"Meditation practice is simply moving from a life of hurting myself and others to a life of not hurting myself and others." -- Charlotte Joko Beck
When I was young I had a job driving a truck for the Salvation Army. One day, another driver and myself were resting at the city dump. My partner reclined on a broken down old chair, and with a mouth full of Red Bull, just right out of the blue, declared that "A man can only go so long without a piece of ass and then, something snaps. He goes crazy." It didn't take much -- a glance at his undeniably crazy face and another into my freshly broken heart -- to understand that he was speaking a deep truth.
Centuries after its discovery, meditation has emerged from Asian monasteries to enjoy an unlikely wave of popularity. American media are flooded with articles about its simplicity and its benefits. Generally missing is any recognition of the inevitable and substantial challenges.
The human brain is wired for survival. It is hard-wired to seek gratification through things it absolutely thinks that it absolutely has to have and then to get bored just moments after it gets the. This is, of course, the dynamic that drives our economy. It is also the first of the four Noble Truths: dukkha, dissatisfaction. When people first meditate they often notice that their brain is a veritable rat's nest of desire and frustration. This inspires the complaint that either they can't meditate properly or that meditation doesn't work. This actually means that they are meditating just right. They are simply noticing the baseline level of discontent that they've spent their entire lives avoiding and that our consumer economy has quite effectively helped them avoid.
I began a meditation practice about 25 years ago after it became apparent that I didn't have sufficient interpersonal skills to function in my job teaching junior high special education. The kids would resist what I wanted them to learn. I'd get frustrated, then I'd get angry and then I'd get ill. The getting ill was wonderful because it really let me know that I needed help. The great thing about working with kids is that you can get really crazy with them and since they haven't learned to behave properly themselves, they will hardly notice that you're a lunatic and they'll love you anyway if they sense that you love them back, which I did.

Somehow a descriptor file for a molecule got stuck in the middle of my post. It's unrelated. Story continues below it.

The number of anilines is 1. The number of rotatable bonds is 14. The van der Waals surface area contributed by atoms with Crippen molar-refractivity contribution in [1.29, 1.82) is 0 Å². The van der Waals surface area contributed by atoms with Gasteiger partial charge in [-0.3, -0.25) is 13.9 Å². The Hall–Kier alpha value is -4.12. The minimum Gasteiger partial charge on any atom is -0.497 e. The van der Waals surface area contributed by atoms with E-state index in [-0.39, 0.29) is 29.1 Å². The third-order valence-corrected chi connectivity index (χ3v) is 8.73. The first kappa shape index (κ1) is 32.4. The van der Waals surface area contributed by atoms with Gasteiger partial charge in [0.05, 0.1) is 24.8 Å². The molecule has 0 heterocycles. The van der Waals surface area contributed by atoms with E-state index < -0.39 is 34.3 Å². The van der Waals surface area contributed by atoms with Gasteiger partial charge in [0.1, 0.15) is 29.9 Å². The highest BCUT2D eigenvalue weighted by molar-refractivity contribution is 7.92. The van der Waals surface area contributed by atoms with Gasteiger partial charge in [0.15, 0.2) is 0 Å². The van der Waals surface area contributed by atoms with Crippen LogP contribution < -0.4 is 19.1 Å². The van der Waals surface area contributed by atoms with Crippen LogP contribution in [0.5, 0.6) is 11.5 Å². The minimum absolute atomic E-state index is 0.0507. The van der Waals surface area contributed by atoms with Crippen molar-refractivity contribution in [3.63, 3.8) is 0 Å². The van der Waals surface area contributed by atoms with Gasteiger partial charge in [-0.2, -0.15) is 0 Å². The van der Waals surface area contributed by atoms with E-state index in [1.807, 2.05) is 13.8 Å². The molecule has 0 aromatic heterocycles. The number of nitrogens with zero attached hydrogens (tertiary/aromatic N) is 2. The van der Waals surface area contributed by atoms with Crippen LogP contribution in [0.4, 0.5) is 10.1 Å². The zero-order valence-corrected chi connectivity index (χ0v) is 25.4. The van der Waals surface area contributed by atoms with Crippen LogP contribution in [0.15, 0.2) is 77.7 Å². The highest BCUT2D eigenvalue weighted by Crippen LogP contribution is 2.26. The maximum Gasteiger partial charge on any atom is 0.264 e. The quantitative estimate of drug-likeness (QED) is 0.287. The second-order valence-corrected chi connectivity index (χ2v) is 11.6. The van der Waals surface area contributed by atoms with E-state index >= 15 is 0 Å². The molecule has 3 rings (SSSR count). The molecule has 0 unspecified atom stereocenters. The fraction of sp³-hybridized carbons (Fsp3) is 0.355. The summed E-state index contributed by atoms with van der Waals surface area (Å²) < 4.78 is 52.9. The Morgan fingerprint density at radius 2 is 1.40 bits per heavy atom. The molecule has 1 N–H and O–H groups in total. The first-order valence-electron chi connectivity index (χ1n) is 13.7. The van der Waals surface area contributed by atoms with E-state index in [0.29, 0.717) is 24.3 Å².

The great thing about meditation is that it is simple enough that when there isn't a zen master available, you can learn it from the zen master's books. I did a lot lot of reading and then I did a lot of meditating in the middle of the night. I'd wake up with my mind just on fire with fear and anger over some silly incident. I'd sit there, watching my mind plot revenge against some poor nutty kid and I'd shift my attention from the dreadful story in my mind to the dreadful feelings in my body and time after time, those feelings would just evaporate. I could go back to work with a clear mind and a surprisingly open heart. For a while I thought I might actually become a buddha.
I never have. My mind continues to go about wanting what it wants and I'll still follow it and I'll still cause trouble. My mind recently began worrying over the hopeless state of humanity and how awful it is and it just wouldn't stop obsessing over it. All I could do was go sit down and listen to it go on and on about how awful things are. I began to feel myself spiraling into a depressive state. I'd shift attention to my stomach and I'd feel the clench of tension and I could see that my self absorbed little mind was hating it but, perversely, unwilling to give it up.
Finally, I decided to turn to the Tibetan practice of tonglen. Tonglen is pretty easy. You just have to be willing to do it. You consciously inhale suffering and exhale relief. It is a very powerful practice that reveals the universal nature of suffering. I'd been thinking, against all prior experience, that I could think my suffering away. Allowing myself to practice tonglen allowed me to know that I couldn't wish it away. It provided the tool I needed to be with it. I didn't let go of my suffering but it let go of me.
I was suffering so dreadfully for the simple reason that I insisted on believing the narrow little story in my mind. In the common parlance, I went crazy. The insanity I experienced wasn't just delusional thinking. It was rooted in the scary reality that we are experiencing a civilizational crisis rooted in our insatiable desire for life to be something other than it is and for people to be somehow other than they are.
Mindful suffering is the key to meditation practice. If you don't allow yourself to go mindfully crazy, your spiritual practice will be useless. It will only make you smug. You learn a lot by feeling crazy. It doesn't just happen to other people. It happens to you and being crazy hurts. People don't think crazy things just to be mean. Wonderful people have done terrible things, not because they are evil, but because they are hurting and scared. Mindfulness is a great gift that, if we practice well, may help us react to out to others with love and kindness and not hatred.